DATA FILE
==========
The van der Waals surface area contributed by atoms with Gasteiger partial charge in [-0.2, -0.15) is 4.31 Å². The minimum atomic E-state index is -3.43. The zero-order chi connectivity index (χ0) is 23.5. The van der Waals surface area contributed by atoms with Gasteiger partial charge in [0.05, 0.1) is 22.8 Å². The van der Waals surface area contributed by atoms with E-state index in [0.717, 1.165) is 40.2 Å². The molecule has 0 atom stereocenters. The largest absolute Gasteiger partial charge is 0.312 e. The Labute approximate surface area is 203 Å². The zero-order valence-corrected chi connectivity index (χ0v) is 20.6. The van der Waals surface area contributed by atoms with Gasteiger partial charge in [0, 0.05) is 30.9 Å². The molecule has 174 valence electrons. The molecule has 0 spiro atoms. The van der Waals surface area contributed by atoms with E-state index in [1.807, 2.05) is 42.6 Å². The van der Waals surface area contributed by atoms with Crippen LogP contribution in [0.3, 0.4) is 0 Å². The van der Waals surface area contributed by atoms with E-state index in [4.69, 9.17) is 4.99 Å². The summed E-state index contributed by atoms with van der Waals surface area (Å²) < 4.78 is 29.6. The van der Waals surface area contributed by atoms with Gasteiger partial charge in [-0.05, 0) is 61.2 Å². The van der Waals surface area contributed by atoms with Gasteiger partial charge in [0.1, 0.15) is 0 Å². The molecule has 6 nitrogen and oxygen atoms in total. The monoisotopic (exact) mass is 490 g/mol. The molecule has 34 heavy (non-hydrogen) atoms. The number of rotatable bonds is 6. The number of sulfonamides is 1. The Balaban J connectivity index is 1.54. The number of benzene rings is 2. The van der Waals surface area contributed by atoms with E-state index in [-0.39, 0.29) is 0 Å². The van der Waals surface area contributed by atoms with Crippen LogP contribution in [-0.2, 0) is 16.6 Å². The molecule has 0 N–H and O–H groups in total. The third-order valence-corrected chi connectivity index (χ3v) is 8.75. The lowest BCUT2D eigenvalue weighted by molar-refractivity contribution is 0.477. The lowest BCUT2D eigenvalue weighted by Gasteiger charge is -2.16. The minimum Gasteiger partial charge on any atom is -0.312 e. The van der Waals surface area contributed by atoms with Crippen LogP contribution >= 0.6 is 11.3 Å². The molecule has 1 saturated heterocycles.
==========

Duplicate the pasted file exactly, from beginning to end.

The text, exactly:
The van der Waals surface area contributed by atoms with Gasteiger partial charge in [-0.2, -0.15) is 4.31 Å². The minimum atomic E-state index is -3.43. The zero-order chi connectivity index (χ0) is 23.5. The van der Waals surface area contributed by atoms with Gasteiger partial charge in [0.05, 0.1) is 22.8 Å². The van der Waals surface area contributed by atoms with E-state index in [0.717, 1.165) is 40.2 Å². The molecule has 0 atom stereocenters. The largest absolute Gasteiger partial charge is 0.312 e. The Labute approximate surface area is 203 Å². The zero-order valence-corrected chi connectivity index (χ0v) is 20.6. The van der Waals surface area contributed by atoms with Gasteiger partial charge in [0, 0.05) is 30.9 Å². The molecule has 174 valence electrons. The molecule has 0 spiro atoms. The van der Waals surface area contributed by atoms with E-state index in [1.807, 2.05) is 42.6 Å². The van der Waals surface area contributed by atoms with Crippen LogP contribution in [0.3, 0.4) is 0 Å². The van der Waals surface area contributed by atoms with E-state index in [4.69, 9.17) is 4.99 Å². The summed E-state index contributed by atoms with van der Waals surface area (Å²) < 4.78 is 29.6. The van der Waals surface area contributed by atoms with Gasteiger partial charge in [-0.05, 0) is 61.2 Å². The van der Waals surface area contributed by atoms with Gasteiger partial charge in [0.1, 0.15) is 0 Å². The molecule has 6 nitrogen and oxygen atoms in total. The monoisotopic (exact) mass is 490 g/mol. The molecule has 34 heavy (non-hydrogen) atoms. The number of rotatable bonds is 6. The number of sulfonamides is 1. The Balaban J connectivity index is 1.54. The number of benzene rings is 2. The van der Waals surface area contributed by atoms with E-state index in [-0.39, 0.29) is 0 Å². The van der Waals surface area contributed by atoms with Crippen LogP contribution in [-0.2, 0) is 16.6 Å². The molecule has 0 N–H and O–H groups in total. The third-order valence-corrected chi connectivity index (χ3v) is 8.75. The lowest BCUT2D eigenvalue weighted by molar-refractivity contribution is 0.477. The lowest BCUT2D eigenvalue weighted by Gasteiger charge is -2.16. The minimum Gasteiger partial charge on any atom is -0.312 e. The van der Waals surface area contributed by atoms with Crippen LogP contribution >= 0.6 is 11.3 Å². The molecule has 1 saturated heterocycles.